The reason I bring up this ancient history is because it gives me an excuse to remind you of this spectacularly ill-judged photoshoot:

“And you're sure this doesn't make me look a bit sexist?”
Image: Getty

Obviously it’s distressing to learn that, as recently as October 2005, an ostensibly serious politician could have thought that drawing attention to someone else’s boobs was a viable electoral strategy. (Going, one assumes, for that all important teenage boy vote.)

But what really strikes me about that photo is quite how pleased with himself Davis looks. Not only is he not thinking to himself, “Is it possible that this whole thing was a bad idea?” You get the distinct impression that he’s never had that thought in his life.

This impression is not dispelled by the interview he gave to the Telegraph‘s Alice Thompson and Rachel Sylvester three months earlier. (Hat tip to Tom Hamilton for bringing it to my attention.) It’s an amazing piece of work – I’ve read it twice, and I’m still not sure if the interviewers are in on the joke – so worth reading in its entirety. But to give you a flavour, here are some highlights:

He has a climbing wall in his barn and an ice-axe leaning against his desk. Next to a drinks tray in his office there is a picture of him jumping out of a helicopter. Although his nose has been broken five times, he still somehow manages to look debonair. (...)

To an aide, he shouts: “Call X - he’ll be at MI5,” then tells us: “You didn’t hear that. I know lots of spooks.” (...)

At 56, he comes – as he puts it – from “an older generation”. He did not change nappies, opting instead to teach his children to ski and scuba-dive to make them brave. (...)

“I make all the important decisions about World War Three, she makes the unimportant ones about where we’re going to live.”

And my personal favourite:

When he was demoted by IDS, he hit back, saying darkly: “If you’re hunting big game, you must make sure you kill with the first shot.”

All this, I think, tells us two things. One is that David Davis is not a man who is overly burdened with self-doubt. The other is that he probably should be once in a while, because bloody hell, he looks ridiculous, and it’s clear no one around him has the heart to tell him.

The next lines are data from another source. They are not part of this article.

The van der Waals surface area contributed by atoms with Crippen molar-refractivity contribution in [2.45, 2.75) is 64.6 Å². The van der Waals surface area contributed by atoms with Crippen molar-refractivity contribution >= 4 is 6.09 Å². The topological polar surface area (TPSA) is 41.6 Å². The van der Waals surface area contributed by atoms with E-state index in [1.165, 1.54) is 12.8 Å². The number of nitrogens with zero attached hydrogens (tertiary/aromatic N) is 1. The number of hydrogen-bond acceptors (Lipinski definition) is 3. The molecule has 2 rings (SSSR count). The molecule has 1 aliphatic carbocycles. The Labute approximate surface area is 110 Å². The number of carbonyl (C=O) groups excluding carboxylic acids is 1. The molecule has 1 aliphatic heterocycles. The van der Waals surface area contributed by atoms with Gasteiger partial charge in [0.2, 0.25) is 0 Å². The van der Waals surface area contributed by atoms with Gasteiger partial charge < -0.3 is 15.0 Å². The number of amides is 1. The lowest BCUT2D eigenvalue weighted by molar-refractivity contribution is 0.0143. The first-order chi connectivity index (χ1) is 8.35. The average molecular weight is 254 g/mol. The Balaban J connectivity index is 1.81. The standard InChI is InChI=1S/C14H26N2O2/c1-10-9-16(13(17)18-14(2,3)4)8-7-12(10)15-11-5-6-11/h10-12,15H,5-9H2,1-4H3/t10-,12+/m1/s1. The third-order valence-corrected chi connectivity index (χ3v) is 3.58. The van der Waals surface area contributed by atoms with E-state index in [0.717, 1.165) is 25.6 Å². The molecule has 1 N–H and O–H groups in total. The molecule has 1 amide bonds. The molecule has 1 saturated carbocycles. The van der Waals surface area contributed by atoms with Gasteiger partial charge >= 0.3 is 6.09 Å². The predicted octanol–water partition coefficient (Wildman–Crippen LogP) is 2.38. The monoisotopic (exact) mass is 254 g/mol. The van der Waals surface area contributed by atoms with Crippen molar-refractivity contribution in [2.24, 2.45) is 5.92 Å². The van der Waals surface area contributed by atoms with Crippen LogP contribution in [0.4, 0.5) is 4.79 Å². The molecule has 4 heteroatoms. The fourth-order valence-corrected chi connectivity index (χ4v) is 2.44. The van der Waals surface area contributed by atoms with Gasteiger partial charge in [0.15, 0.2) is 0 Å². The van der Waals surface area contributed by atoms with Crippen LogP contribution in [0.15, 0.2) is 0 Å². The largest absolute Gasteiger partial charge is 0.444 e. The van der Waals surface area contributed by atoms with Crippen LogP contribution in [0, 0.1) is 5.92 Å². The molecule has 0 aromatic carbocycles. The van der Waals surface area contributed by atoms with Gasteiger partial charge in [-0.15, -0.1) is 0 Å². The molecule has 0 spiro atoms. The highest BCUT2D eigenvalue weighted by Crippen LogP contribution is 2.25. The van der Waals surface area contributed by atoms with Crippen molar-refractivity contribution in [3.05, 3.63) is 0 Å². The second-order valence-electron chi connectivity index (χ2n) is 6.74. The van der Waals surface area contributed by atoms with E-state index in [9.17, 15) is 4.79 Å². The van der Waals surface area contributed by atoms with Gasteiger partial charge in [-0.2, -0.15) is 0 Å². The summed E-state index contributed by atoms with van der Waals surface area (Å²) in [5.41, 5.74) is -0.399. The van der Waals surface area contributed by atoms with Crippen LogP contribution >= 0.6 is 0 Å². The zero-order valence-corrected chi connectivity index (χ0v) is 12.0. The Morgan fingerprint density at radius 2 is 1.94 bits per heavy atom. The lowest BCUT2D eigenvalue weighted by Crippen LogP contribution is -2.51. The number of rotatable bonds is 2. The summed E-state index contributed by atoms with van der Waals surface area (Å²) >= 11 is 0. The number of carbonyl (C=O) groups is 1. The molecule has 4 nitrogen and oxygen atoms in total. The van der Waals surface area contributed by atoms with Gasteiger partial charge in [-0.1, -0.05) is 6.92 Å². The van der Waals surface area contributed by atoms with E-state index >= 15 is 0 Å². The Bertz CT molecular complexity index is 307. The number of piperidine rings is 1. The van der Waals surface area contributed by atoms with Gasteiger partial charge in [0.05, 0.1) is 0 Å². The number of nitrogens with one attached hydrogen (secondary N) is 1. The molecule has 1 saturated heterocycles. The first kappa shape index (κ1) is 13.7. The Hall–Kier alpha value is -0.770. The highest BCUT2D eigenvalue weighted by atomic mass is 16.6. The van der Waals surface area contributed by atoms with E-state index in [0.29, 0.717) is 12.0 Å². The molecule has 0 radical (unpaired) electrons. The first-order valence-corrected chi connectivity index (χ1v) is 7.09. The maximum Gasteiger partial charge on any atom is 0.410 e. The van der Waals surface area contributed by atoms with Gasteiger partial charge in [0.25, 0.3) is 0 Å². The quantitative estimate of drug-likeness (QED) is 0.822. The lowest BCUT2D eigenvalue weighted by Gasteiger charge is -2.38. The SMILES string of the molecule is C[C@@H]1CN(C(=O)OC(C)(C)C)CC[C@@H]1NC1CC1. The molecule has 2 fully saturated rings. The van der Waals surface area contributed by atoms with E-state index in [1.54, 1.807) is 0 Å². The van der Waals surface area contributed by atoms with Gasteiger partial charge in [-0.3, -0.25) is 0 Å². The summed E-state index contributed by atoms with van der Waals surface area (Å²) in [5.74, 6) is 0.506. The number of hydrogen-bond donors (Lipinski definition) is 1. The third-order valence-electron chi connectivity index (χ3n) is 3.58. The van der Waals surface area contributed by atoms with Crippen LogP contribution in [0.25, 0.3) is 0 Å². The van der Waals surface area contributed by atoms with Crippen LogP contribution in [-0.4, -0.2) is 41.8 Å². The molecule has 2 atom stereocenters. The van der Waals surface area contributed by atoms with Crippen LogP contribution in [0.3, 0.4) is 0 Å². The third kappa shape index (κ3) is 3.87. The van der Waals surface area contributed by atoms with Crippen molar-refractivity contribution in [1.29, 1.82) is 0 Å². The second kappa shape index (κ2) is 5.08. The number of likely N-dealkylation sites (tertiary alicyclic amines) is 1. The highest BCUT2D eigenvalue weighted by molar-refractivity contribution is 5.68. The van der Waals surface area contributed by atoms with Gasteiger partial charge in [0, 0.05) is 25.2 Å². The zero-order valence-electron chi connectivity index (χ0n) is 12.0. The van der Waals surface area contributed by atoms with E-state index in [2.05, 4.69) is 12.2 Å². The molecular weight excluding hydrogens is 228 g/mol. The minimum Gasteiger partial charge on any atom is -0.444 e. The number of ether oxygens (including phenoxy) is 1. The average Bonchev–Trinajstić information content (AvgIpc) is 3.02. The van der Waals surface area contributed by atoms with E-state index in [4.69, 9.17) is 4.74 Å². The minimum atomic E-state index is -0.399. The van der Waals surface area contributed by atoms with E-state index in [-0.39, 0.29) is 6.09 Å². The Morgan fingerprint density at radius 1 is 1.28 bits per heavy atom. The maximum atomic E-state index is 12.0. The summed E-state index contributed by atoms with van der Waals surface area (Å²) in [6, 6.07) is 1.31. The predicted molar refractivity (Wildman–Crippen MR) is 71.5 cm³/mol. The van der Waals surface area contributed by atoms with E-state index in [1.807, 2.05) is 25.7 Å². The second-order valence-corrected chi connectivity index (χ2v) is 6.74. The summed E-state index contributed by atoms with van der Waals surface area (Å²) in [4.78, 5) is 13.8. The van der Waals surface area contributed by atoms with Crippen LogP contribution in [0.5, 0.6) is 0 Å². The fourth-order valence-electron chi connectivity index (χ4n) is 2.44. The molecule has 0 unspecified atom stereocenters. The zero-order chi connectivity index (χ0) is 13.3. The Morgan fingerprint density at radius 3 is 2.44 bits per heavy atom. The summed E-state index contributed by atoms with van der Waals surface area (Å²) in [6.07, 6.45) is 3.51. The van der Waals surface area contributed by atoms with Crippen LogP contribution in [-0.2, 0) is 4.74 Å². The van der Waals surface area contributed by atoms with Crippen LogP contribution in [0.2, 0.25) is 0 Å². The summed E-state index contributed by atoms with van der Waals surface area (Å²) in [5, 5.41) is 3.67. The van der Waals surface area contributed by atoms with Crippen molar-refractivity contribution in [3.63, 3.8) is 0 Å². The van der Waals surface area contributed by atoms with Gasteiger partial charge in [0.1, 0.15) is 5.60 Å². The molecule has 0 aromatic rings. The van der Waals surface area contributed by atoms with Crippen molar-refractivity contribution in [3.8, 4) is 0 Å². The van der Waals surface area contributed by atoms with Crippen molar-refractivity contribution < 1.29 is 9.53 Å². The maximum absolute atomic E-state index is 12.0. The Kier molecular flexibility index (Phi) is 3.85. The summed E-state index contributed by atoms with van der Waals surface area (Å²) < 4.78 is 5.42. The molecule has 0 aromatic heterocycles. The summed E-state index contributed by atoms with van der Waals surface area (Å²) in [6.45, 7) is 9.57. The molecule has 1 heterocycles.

Which brings us to this week’s mess. On Monday, we learned that those EU citizens who choose to remain in Britain will need to apply for a listing on a new – this is in no way creepy – “settled status” register. The proposals, as reported the Guardian, “could entail an identity card backed up by entry on a Home Office central database or register”. As Brexit secretary, David Davis is the man tasked with negotiating and delivering this exciting new list of the foreign.

This is odd, because Davis has historically been a resolute opponent of this sort of nonsense. Back in June 2008, he resigned from the Tory front bench and forced a by-election in his Haltemprice & Howden constituency, in protest against the Labour government’s creeping authoritarianism.

Three months later, when Labour was pushing ID cards of its own, he warned that the party was creating a database state. Here’s the killer quote:

“It is typical of this government to kickstart their misguided and intrusive ID scheme with students and foreigners – those who have no choice but to accept the cards – and it marks the start of the introduction of compulsory ID cards for all by stealth.”

The David Davis of 2017 better hope that the David Davis of 2008 doesn’t find out what he’s up to, otherwise he’s really for it.

The Brexit secretary has denied, of course, that the government’s plan this week has anything in common with the Labour version he so despised. “It’s not an ID card,” he told the Commons. “What we are talking about here is documentation to prove you have got a right to a job, a right to residence, the rest of it.” To put it another way, this new scheme involves neither an ID card nor the rise of a database state. It’s simply a card, which proves your identity, as registered on a database. Maintained by the state.

Does he realise what he’s doing? Does the man who once quit the front bench to defend the principle of civil liberties not see that he’s now become what he hates the most? That if he continues with this policy – a seemingly inevitable result of the Brexit for which he so enthusiastically campaigned – then he’ll go down in history not as a campaigner for civil liberties, but as a bloody hypocrite?

I doubt he does, somehow. Remember that photoshoot; remember the interview. With any other politician, I’d assume a certain degree of inner turmoil must be underway. But Davis does not strike me as one who is overly prone to that, either.

Jonn Elledge edits the New Statesman's sister site CityMetric, and writes for the NS about subjects including politics, history and Daniel Hannan. You can find him on Twitter or Facebook.

0800 7318496